Next step was to install the 40mm fan. I got mine off aliexpress for less than a dollar. This makes me quite scared it will burst into flames at any moment. The fan hooks over two little lugs at the top of the duct which actually keep it in place quite nicely. Before going any further I wired the fan to the Melzi board to make sure it spun OK.

Fan wired into Melzi board
Fan wired into Melzi board

After a bit of searching I found the right gcodes for turning the fan on and off. To turn off you use “M107”. To turn on you use “M106 SXXX” where XXX is some number between 0 and 255 which represents the amount of pulse width modulation.

The supply for Squirty is 19V and the fan is only rated for 12V. I hadn’t quite decided how to deal with this before discovering the PWM option. The extruder fan that came with my kit is also only 12V but the instructions said to wire it right up to 19V and it has performed quite happily ever since. I had considered doing the same thing for the ducted fan, but the extreme cheapness made me worry about pushing it above its rated range. PWM gives me a safe option. You would expect that you’d need a setting of 12/19 * 255 = 160 to get 12V, but when I measured it with a multimeter (fan detached) I actually needed to reduce the setting to 145 to get to 12V.

The voltage read by the multimeter wasn't quite proportional to the PWM value.
The voltage read by the multimeter wasn’t quite proportional to the PWM value.

Putting a strip of paper near the output of the duct confirmed that the fan was creating a reasonable draft on the nozzle. I wrapped some electrical tape round the fan to seal the gap between it and the duct housing.

Fan held in place with electrical tape
Fan held in place with electrical tape

Next step was to fire it up and try it out. I turned on the printer, homed the axes… …and listened to horrible sounds as the x carriage struggled and failed to reach the x limit switch. I moved the x carriage by hand and found that it moved freely in the middle of the axis, but stuck when it got close to the edges. At first I thought that something had been bent out of shape during the destruction of the case a few weeks ago. However I eventually realised that the sticking only happened when the belt was insertedĀ into the x carriage. Removing the belt allowed the x carriage to run freely without any issues. What was happening was that the belt was wedged in so tightly that it was pushing the x carriage apart slightly, which made the distance between the two sets of bearings too great for it to move freely at the edges of travel. I went back at the x carriage with a stanley knife and a file and eventually got it to work smoothly with the belt installed.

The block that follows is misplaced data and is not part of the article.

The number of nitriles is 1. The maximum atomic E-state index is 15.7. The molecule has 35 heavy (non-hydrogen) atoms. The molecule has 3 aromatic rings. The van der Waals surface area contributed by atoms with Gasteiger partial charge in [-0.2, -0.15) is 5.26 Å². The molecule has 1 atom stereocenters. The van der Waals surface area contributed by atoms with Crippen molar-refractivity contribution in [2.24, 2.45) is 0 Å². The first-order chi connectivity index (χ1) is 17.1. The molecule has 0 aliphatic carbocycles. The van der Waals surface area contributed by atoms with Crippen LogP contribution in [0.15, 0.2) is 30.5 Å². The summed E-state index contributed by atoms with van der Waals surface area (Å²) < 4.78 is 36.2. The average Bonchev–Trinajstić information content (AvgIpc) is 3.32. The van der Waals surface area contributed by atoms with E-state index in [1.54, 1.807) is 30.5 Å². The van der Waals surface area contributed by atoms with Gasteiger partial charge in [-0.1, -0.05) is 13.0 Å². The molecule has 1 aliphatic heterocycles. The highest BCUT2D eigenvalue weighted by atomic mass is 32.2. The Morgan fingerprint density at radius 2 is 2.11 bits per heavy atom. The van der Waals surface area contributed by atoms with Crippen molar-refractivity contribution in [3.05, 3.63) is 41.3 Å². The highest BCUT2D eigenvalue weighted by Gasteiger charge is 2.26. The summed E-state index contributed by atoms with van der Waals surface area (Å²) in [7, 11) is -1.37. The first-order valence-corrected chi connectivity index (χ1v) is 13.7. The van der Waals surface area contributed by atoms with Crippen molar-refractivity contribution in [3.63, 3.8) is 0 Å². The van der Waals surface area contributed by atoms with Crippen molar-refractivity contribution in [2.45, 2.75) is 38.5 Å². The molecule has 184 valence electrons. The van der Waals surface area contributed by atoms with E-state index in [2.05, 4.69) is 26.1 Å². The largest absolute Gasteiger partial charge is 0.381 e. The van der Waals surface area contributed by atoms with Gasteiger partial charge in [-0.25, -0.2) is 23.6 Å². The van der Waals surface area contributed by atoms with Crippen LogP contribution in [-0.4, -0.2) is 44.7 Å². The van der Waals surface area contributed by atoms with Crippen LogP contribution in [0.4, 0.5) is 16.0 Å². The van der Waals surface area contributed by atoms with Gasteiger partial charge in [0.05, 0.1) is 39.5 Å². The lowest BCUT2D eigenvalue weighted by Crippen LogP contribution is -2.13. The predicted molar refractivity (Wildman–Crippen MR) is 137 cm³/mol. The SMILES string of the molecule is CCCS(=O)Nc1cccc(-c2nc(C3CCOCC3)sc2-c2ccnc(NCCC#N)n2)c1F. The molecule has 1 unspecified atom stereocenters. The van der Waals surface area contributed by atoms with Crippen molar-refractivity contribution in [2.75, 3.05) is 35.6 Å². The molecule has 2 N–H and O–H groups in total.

Scraping out plastic from the x carriage was a long and painful process.
Scraping out plastic from the x carriage was a long and painful process.

While I had the printer dismantled I also took the opportunity to repair a major bodge I made back when I installed a 0.3mm nozzle on Squirty. The original 0.5mm nozzle just wired directly into the Melzi, so removing it meant unscrewing the terminals to detach the wires. The new 0.3mm nozzle kit included a nice plug connector that allowed it to be swapped out easily. However it only included the male half of the connector, presumably because newer Huxley kits already include the female connector with the bundled 0.5mm nozzle.

I got around the problem by printing an approximation of a connector and supergluing the individual connectors into it. It has worked surprisingly well, but I have recently had a few odd problems where the extruder head pauses and then restarts when I jiggle the printer frame. I suspect this might be due to the poor quality of my makeshift plug and socket. I therefore replaced the dodgy homemade connector with a real Molex plug and socket connector (also from aliexpress).

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Extruder fan is now installed and has been tested on a couple of prints. First results on the hydroponics part from Thingiverse look promising, but I am going to do a proper test with some better designed test pieces to quantify how big a difference the fan actually makes.